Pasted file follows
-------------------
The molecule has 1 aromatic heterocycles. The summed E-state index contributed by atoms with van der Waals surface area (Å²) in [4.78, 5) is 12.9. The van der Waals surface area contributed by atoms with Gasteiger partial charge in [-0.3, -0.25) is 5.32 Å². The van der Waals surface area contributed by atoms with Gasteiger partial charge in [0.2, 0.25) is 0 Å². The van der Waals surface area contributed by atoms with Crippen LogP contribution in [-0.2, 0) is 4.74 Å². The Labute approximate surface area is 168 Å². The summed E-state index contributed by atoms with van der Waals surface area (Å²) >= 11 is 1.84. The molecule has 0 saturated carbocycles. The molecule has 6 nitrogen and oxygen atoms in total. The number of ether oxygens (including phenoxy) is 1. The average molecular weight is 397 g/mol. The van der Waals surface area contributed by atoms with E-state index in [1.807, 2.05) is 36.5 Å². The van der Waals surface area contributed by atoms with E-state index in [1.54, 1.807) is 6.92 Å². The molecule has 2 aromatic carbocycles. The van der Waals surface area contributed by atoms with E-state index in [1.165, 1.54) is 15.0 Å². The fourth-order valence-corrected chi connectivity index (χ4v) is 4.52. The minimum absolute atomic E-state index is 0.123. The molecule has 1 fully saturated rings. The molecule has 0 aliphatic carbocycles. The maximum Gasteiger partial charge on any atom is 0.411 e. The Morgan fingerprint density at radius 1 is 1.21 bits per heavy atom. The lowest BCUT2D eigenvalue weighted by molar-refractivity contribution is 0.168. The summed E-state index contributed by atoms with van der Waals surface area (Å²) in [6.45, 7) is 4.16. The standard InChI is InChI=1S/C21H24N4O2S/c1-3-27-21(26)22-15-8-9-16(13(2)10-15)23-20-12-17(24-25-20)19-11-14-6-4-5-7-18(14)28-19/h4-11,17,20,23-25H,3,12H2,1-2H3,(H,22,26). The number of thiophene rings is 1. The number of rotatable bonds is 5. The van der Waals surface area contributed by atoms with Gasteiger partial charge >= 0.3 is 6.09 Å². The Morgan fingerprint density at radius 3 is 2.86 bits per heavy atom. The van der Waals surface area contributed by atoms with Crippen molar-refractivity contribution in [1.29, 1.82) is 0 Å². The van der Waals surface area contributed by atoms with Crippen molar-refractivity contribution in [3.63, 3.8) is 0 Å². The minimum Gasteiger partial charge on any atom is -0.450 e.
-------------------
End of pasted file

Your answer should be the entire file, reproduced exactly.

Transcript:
The molecule has 1 aromatic heterocycles. The summed E-state index contributed by atoms with van der Waals surface area (Å²) in [4.78, 5) is 12.9. The van der Waals surface area contributed by atoms with Gasteiger partial charge in [-0.3, -0.25) is 5.32 Å². The van der Waals surface area contributed by atoms with Gasteiger partial charge in [0.2, 0.25) is 0 Å². The van der Waals surface area contributed by atoms with Crippen LogP contribution in [-0.2, 0) is 4.74 Å². The Labute approximate surface area is 168 Å². The summed E-state index contributed by atoms with van der Waals surface area (Å²) >= 11 is 1.84. The molecule has 0 saturated carbocycles. The molecule has 6 nitrogen and oxygen atoms in total. The number of ether oxygens (including phenoxy) is 1. The average molecular weight is 397 g/mol. The van der Waals surface area contributed by atoms with E-state index in [1.807, 2.05) is 36.5 Å². The van der Waals surface area contributed by atoms with E-state index in [1.54, 1.807) is 6.92 Å². The molecule has 2 aromatic carbocycles. The van der Waals surface area contributed by atoms with E-state index in [1.165, 1.54) is 15.0 Å². The fourth-order valence-corrected chi connectivity index (χ4v) is 4.52. The minimum absolute atomic E-state index is 0.123. The molecule has 1 fully saturated rings. The molecule has 0 aliphatic carbocycles. The maximum Gasteiger partial charge on any atom is 0.411 e. The Morgan fingerprint density at radius 1 is 1.21 bits per heavy atom. The lowest BCUT2D eigenvalue weighted by molar-refractivity contribution is 0.168. The summed E-state index contributed by atoms with van der Waals surface area (Å²) in [6.45, 7) is 4.16. The standard InChI is InChI=1S/C21H24N4O2S/c1-3-27-21(26)22-15-8-9-16(13(2)10-15)23-20-12-17(24-25-20)19-11-14-6-4-5-7-18(14)28-19/h4-11,17,20,23-25H,3,12H2,1-2H3,(H,22,26). The number of thiophene rings is 1. The number of rotatable bonds is 5. The van der Waals surface area contributed by atoms with Gasteiger partial charge >= 0.3 is 6.09 Å². The Morgan fingerprint density at radius 3 is 2.86 bits per heavy atom. The van der Waals surface area contributed by atoms with Crippen molar-refractivity contribution in [1.29, 1.82) is 0 Å². The van der Waals surface area contributed by atoms with Crippen molar-refractivity contribution in [3.63, 3.8) is 0 Å². The minimum Gasteiger partial charge on any atom is -0.450 e.